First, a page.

Before you start: pick the right dataset structure
Updated: Nov 23, 2020
A problem occurs in a few scenarios. If you try to do your data analysis in your data extraction tool. For example in SQL. Likewise, if you try to dump raw data in your analysis tool before aggregation. In this article, we will go over the basic formats for reporting and analysis. We will do this by answering a simple question from our sample dataset. “What is the company profit over time and region?“
Main dataset components
There are a lot of ways to classify data. However, for the purposes of this article, we will consider the following four:
ID (missing if data is grouped)– unique identifier for each row. Also known as Primary key. Example from our data: “Row ID” and “Order ID”. Both are IDs, however, the former is more technical, the latter has business meaning. Thus, we should use the latter in such cases.
External ID (missing if grouped) – an identifier which is not unique in the current list, but is unique in another list (Foreign key). In our example “Customer ID”. We can use it to obtain customer-specific information from another table.
Discrete data (dimensions) – those are variables which can only take a predefined, limited set of values. For example: “Ship date” and “Country”.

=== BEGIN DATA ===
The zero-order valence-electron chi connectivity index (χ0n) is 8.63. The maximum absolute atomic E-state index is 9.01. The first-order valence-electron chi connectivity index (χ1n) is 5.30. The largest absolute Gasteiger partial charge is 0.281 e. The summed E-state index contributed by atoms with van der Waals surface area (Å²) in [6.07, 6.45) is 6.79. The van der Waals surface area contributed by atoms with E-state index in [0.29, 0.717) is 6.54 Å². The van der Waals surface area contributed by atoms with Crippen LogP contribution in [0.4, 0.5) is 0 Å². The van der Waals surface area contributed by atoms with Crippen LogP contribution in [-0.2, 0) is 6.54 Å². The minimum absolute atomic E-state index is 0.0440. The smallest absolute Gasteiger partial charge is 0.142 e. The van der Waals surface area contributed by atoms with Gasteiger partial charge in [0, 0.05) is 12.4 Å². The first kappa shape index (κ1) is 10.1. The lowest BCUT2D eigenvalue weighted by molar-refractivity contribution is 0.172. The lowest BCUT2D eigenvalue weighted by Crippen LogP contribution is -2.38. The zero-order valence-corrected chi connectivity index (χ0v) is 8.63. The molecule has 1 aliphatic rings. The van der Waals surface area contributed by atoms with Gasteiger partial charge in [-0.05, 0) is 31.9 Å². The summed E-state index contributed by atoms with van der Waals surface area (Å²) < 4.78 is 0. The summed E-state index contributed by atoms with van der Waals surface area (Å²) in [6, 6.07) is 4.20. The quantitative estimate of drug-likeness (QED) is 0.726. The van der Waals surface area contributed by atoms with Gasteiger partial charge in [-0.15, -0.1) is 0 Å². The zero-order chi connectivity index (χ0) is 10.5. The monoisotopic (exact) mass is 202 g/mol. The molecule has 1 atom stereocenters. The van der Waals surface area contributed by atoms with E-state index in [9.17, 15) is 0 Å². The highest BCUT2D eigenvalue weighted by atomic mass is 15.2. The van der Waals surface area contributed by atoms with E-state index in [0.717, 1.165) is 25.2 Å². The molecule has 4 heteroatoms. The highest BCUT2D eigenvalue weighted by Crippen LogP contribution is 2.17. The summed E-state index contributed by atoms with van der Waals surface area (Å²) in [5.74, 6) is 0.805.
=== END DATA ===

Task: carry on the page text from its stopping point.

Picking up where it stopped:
Continuous data (analysis KPI)– variables which can take on any numerical value. For example “Sales” and “Profit”. This is what we explore in the analysis. If you need to examine discrete data – create a continuous variable which explains it.
Putting those data types in a different format then produces the three main data structures we use in analytics. Namely the list, the table, and the transaction dataset. Each of them is more or less useful in certain scenarios. As a result, any analyst must be comfortable to work with any of them.
Lists - format
Lists are your bread and butter when you need to analyze data. We can consider a list of any dataset, where the dimensions are separate discretized columns (one each). The KPIs of those dimensions also need to be in separate columns holding numerical values. Data (thankfully) usually comes in this format. Lists have the following basic structure:
Obviously, if your data has a Primary key, you can expect one row per key. Otherwise, if your data is grouped, you can expect one row for each unique combination of your discrete values.